Factory farming is quite possibly the most horrific and destructive practice we humans engage in today. It sacrifices billions of lives each year and serves to pollute, not protect, the environment of our planet. According to the animal rights group, Last Chance for Animals, “97% of the 10 billion animals tortured and killed each year are [factory] farm animals.” So why is it that when most people look at their plates they don’t see the real story behind what they’re eating?

Pollution and Environmental Damage

Let’s take a look at a video published by Factory Farm Drones about a man who infiltrated factory farm territory with a surveillance drone. In the video, you see a glimpse of how devastating factory farming can be on the environment as well as on neighboring communities who happen to be down-wind of one of these facilities.

“The waste falls through the floors [and] it’s flushed out into an open-pit like a cess pool. It’s easy for a big hog operation to have as much waste as a medium-sized city. Of course the pit will fill up so it has to be emptied and they’re emptied by spraying the liquid waste…and that can drift down-wind into the neighboring communities.” says Steve Wing, PhD, Associate professor of Epidomology at the Gillings School of Public Health at the University of North Carolina.

The city of Salem, Oregon had a 2009 population of approximately 156,690 people (that’s about a fourth of the population of Portland Oregon, Denver Colorado or Seattle) and produced 90,817.68 tonnes of waste, all things included. In North Carolina alone, there are over 2000 of these factories, and tens of thousands of tons of waste being sprayed into the air each year.

Steve Wing also states that low-income and colored people are the ones who often fall victim to this unsightly practice. A local who was interviewed for the video claimed that their family would close all the doors and windows whenever the spray came near their home and that they experienced headaches and gagging. Steve also claims that there are numerous studies linking these factories to asthma, especially in children.

Animal Welfare

These are not happy animals. Like any industry, factory farming is about maximizing profits while cutting costs. Unfortunately this equation doesn’t include the welfare of the animals involved. Most are trapped in small cages in which they can barely move, if at all. In fact, each full-grown chicken in a factory farm has only six-tenths of a square foot of space. The chickens will often become aggressive and peck or even eat each other. This has led to an extremely painful practice called de-beaking, which are literally cut off near the time of birth. That is, the chicks that aren’t ground up alive in “chick shredding”.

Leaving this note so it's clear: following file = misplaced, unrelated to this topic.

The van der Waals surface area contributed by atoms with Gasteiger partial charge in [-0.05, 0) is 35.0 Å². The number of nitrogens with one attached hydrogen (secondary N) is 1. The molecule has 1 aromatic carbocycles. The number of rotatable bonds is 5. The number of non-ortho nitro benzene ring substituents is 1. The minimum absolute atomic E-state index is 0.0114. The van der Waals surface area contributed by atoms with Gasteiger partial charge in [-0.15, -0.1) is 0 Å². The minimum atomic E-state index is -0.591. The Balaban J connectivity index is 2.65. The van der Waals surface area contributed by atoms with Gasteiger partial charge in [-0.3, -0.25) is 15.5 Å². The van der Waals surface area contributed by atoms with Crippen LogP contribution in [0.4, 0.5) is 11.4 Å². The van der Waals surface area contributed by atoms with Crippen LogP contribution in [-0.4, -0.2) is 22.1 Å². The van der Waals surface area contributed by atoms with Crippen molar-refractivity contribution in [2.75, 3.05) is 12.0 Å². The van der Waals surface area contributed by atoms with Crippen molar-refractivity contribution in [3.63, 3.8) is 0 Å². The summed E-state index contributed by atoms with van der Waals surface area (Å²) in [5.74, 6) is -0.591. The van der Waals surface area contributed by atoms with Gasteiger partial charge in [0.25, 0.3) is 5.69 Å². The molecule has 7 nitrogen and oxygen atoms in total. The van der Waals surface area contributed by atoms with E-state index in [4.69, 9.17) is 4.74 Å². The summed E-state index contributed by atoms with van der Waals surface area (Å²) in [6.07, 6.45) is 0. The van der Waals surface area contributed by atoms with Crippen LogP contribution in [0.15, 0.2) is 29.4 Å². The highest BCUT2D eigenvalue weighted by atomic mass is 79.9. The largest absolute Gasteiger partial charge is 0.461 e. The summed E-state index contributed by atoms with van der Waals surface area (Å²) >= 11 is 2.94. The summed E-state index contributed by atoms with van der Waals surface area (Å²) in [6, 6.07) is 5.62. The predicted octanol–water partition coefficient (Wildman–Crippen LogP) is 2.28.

Unfortunately, other factory farmed animals do not have it any easier than chicks and chickens. According to the Independent about 88 percent of pigs had all or part of their tails cut off from a practice called “tail docking”. This is done as as result of overcrowding, where just like chickens, hogs will become aggressive and bite each others tails. In other words, the reason is “less tail injuries”, but we’re talking about cutting off a body part. It’s hard to imagine a worse injury than that.

Antibiotics and Public Health

Factory farmed animals are typically given too many antibiotics resulting in the animals developing immunity to the antibiotics, and helping to push us closer to the end of the antibiotic era. However, these antibiotics are not only used on the animals to treat infections, but also to promote unnatural growth in the animals. This is a problem because these antibiotic-resistant bacteria can spread from animals to humans via food and contaminated waste in the environment. The result is a bacteria that takes ever-increasing amounts of antibiotics to kill. Many people can not handle these high doses of antibiotics, especially children, the elderly, pregnant women and people with current ailments..


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By Phillip Schneider

Phillip is a student and a contributing author to Waking Times.

(Source:  wakingtimes.com; January 22, 2016; http://tinyurl.com/z3d5p2j)